The 80s and the 90s were golden years for Generation X, and Netflix have recently been offering a journey into this nostalgia. ‘Cobra Kai’, for example, builds on from the world of Karate Kid, 30 years later.

If you haven’t seen Cobra Kai and you can still remember ‘wax on wax off’, this show is an absolute gem. You’ll be amazed how Johnny goes from villain to misunderstood and Daniel-san becomes everything that corporate America promises and you actually hate it!

So, why this resurgence of 80s TV? Well, it might just be that a whole generation is facing a collective mid-life crisis. Looking back on the past to a time where life appeared to be simpler or where we managed to escape on a conveyor belt of American entertainment brings comfort. One thing is for sure, culturally, those shows left their mark on the UK.

Now, I’m not going to spend too much time going into detail on generational theory but there are some influences from the 80s that we can all learn from. I’m talking about that golden early Saturday evening, fresh from a shopping trip and just after dinner, when 80s people tuned into prime time TV at its finest. There are lessons we can learn from it to help us tell stories and build the right kind of brands.

Knight Rider – Champion a cause using technology

Get a CRM at the heart of your business

Knight Rider was about Michael Knight and his black Trans Am sports car KITT that didn’t actually need a driver – Tesla, we know where you got your ideas from! The car was the real star of the show with its red light that scanned from left to right. Where I lived, in Essex, many a Ford Cortina was modified to look like a Trans Am!

Data really helps centralise your leads and with the cost of CRM’s coming down (we recommend InfusionSoft / Keap), capturing data and then putting landing pages together with lead magnets is a must. If you want to champion a cause, it’s not about just capturing data, it’s what you do after that counts. Anything less than creating a conversation is criminal. 

CHiPs – Making sure you have the right partners. 

Referral partners ensure you have a team of good guys around you

Probably the earliest of shows that I can remember. I wanted to be just like ‘Ponch’ Poncherello, played by Erik Estrada. His partner John Baker, Larry Wilcox, was the blonde guy, so my brother was cast into his role. Who can remember Sgt. Joseph Getraer – Robert Pine? Fun fact: Robert is the father of Chris Pine (Captain Kirk – Star Trek reboot).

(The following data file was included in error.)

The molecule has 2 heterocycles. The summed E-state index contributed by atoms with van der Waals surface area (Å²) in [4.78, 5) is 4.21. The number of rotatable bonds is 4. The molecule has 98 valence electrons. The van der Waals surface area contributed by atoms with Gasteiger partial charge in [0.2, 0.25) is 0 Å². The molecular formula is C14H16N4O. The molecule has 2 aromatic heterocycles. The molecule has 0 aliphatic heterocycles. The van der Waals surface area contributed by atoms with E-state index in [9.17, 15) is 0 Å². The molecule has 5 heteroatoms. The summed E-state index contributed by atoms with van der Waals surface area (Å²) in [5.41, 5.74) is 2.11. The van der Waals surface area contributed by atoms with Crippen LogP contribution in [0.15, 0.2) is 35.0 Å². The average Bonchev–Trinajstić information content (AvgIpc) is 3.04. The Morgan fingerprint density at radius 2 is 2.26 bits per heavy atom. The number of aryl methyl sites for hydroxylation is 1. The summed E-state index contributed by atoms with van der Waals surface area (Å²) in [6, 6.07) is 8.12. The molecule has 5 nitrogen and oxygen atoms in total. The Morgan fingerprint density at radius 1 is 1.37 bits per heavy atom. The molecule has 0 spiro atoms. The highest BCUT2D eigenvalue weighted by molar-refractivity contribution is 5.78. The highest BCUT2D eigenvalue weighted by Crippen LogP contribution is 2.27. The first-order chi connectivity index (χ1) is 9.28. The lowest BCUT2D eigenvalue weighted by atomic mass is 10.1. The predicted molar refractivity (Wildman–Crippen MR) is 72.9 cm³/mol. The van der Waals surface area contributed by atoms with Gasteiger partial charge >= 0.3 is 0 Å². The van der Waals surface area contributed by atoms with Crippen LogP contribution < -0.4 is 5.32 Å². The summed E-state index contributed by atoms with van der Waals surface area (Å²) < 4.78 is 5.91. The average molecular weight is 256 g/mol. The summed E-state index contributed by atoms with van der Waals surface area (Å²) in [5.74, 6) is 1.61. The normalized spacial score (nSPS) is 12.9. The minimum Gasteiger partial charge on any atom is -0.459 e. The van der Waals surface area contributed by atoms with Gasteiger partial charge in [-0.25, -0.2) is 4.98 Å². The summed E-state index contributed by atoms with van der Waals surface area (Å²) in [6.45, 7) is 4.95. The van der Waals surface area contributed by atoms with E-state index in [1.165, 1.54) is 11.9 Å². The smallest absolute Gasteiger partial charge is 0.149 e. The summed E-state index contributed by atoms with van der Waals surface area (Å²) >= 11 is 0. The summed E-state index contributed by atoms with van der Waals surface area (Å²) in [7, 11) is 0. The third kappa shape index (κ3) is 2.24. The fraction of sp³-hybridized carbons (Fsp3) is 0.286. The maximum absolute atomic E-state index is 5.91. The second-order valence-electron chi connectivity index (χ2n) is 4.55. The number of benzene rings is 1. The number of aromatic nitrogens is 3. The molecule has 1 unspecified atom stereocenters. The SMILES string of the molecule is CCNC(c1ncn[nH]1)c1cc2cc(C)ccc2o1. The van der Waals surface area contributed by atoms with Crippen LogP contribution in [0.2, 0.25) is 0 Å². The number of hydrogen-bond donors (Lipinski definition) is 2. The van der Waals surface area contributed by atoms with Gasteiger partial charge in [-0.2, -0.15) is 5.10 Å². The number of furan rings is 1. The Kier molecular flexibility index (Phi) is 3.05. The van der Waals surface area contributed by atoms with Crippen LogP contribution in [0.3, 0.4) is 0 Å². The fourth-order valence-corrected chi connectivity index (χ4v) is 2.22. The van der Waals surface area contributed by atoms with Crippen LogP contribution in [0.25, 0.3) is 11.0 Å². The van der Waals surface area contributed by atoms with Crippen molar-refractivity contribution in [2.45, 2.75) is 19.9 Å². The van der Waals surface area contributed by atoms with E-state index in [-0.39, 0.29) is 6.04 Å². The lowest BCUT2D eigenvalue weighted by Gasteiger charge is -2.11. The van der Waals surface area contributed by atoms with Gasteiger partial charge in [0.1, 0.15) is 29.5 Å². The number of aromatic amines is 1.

The reality is that few people understand the power of relationships and are relying on the scatter gun, LinkedIn DM campaign. Honestly, I actively resist it now. I hate it and so should you. Partnerships are about wanting to travel a distance together. Having people who have been there before in your life, such as Sgt. Getraer, helps partnerships to flourish. 

The common mistake in networking is trying to sell to everyone in the room and trying to partner with everyone in the room. You just can’t. The secret is finding people who align with your goals and working together to achieve them – the secret is having a similar target market or mission.Others can still be part of the journey but real traction is gained when you invest in each other. It’s as if you have a common enemy, not a person, but you unite against seeing people being ripped off for a similar service, together you rid the world of the cheats.

The A Team – Making sure that you connect with your entire audience

Another show I loved was the A Team. Ex-commando Hannibal Smith and his operations team travelled around fixing problems with stuff they built out of scrap metal and old fridges. Anything was possible. One of the reasons for the show’s explosive success was that it appealed to everyone. Each member of Hannibal’s A Team was different and in a way it championed diversity. Anyone watching would identify with one particular character. The Spice Girls used this formula to great effect in their marketing several years later. Everyone had their favourite Spice Girl because each Spice Girl brought something different to the table. 

Hannibal ensured that there was a ‘buy in’ from our parents as George Peppard was already a Hollywood star – he was the lead in ‘Breakfast at Tiffany’s’. Mr T’s’ BA Baracus was the tough guy with the attitude and we all wanted to be strong like him (Mr T was talent spotted at an America’s Toughest Bouncer Competition). ‘Face’ was the suave, smooth talking wise guy who drove fast cars and seemed to enjoy the finer things in life. Murdoch, on the other hand, was the funny man with the zany sense of humour whose struggles with his mental health didn’t stop him from being an expert pilot and a key member of the team. Whilst BA called him ‘Crazy Fool’ their relationship provided the warmest and the funniest moments in the series. Amy was the confident woman who stood up to all the guys, never a damsel in distress. She worked undercover, often with Face. 

There were many other 80s shows which hold a special place in my memory and Saturdays at 5:30pm was definitely prime time before talent shows became the norm. While some things that were portrayed might seem out of place today, these US shows proved that the Americans did storytelling extremely well and they were prepared to put substantial budget behind it.

If you need some help to tell your story, why not contact our brand marketing specialists at Cre8ion?

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